We made an early morning exit from Costa Rica, hoping to catch our spare parts which were being bused into David the first town in Panama, from our friendly MAN dealer in San Jose. Unfortunately the gods were not with us, or at least the slow Panamanian customs weren’t, and we missed our deadline. Thankfully the bus company kept our parts and we got them a little later.
As much as we loved the rainforest in Southern Costa Rica we were ready for a break from the heat and biting insects, so we headed up into the volcanic spine of Panama. Boquete was a small, quiet town on the slopes of a volcano away from the heat of the Pacific plains. It all changed about a decade ago when it was named in an American magazine as one of the best international locations to retire to. Since then it has grown in size and the surrounding hills have many expat houses in them. However for us the important things haven’t changed, it was a good 10 degrees colder than the plains. The altitude also makes it an ideal place to grow coffee. Although Panama doesn’t produce the largest volume of coffee, it does produce some of the world’s best speciality coffees in smaller amounts. We wanted to see how it was grown and processed, so signed up for a tour of one of the local coffee farms. Some of the locally grown coffee recently set a world record when it was auctioned at $700 a kilo! The farm we went to, Casa Ruiz, didnt hit those dizzy heights but it did have lots of speciality species and special techniques for processing it.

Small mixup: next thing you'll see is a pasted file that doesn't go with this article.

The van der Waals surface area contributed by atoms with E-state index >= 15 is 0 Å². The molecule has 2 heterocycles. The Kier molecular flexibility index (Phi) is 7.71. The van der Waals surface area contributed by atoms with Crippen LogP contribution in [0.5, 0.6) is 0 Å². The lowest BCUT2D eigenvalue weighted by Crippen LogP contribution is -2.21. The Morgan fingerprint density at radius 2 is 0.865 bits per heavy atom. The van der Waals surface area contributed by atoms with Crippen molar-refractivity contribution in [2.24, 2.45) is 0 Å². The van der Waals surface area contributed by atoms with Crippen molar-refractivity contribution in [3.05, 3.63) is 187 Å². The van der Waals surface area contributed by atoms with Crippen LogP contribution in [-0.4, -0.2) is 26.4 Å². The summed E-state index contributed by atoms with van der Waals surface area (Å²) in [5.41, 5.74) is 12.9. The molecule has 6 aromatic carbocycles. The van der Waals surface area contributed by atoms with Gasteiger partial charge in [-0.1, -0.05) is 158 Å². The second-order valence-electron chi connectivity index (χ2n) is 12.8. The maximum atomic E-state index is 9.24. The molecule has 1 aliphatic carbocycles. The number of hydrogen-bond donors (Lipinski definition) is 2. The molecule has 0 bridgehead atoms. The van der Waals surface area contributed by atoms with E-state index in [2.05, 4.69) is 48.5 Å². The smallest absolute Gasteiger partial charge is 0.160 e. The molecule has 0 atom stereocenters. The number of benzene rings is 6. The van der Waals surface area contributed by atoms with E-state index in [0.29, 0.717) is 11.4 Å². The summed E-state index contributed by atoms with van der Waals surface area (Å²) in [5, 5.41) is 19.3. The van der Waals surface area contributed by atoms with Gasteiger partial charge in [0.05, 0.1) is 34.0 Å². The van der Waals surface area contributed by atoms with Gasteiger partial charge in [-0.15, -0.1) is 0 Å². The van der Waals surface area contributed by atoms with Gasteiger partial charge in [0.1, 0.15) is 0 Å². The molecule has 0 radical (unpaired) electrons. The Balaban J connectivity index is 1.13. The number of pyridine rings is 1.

Our friends John and Betti (Burtway.com) who are travelling in a similar size truck to ours are kings of the difficult back roads. Consequentially they often find the most beautiful, scenic spots. So inspired by them and fueled by caffeine, we set off for one of their previous camping spots half way up Volcan Baru. True to form it was on what most people would call a hiking path in a National Park. It was also truly stunning nestled between cloud forest and steep sheep pastures. They’d managed to find the only (sort of) flat spot for miles around. With the time change in Panama it was a lovely long evening with golden light and long shadows, followed by full moon.
It is a very steep 9 km hike up to the summit of the volcano. Many people hike overnight to witness the sunrise from the top, returning the same day, a shattering 10 hour journey. We could hear the hikers passing us at about midnight on the way up. However, we were never going to make it that far with the girls so we set off after school, and made it about a further 3.5 km up the volcano. Still way off the summit but high enough to be surrounded by the atmospheric mists in the cloud forest. The bird life was loud and prolific. We were thrilled to see another resplendent quetzal flashing it’s magnificent plumage of scarlet, emerald and long flowing blue feathers as it swooped between forest thickets.
Tired after our 7km hike straight up and then straight down, Steve and I set up our camping chairs so we had a good view of the surrounding forest. We could hear the quetzals and lots of other birds having a raucous old time deep in the trees. Eventually we were rewarded with a pair of quetzals flitting between trees, we retired early that night tired but happy.
The following morning more prosaic matters pressed as we made our way back to town for jobs and to one of the few laundries we’ve come across since Belize. Unlike the quetzal it might not be on anyone’s “bucket list” but it beats hand washing a week’s washing for a family of four including all our sheets and towels any day. To cap off a good day we indulged in some expat comfort food for dinner.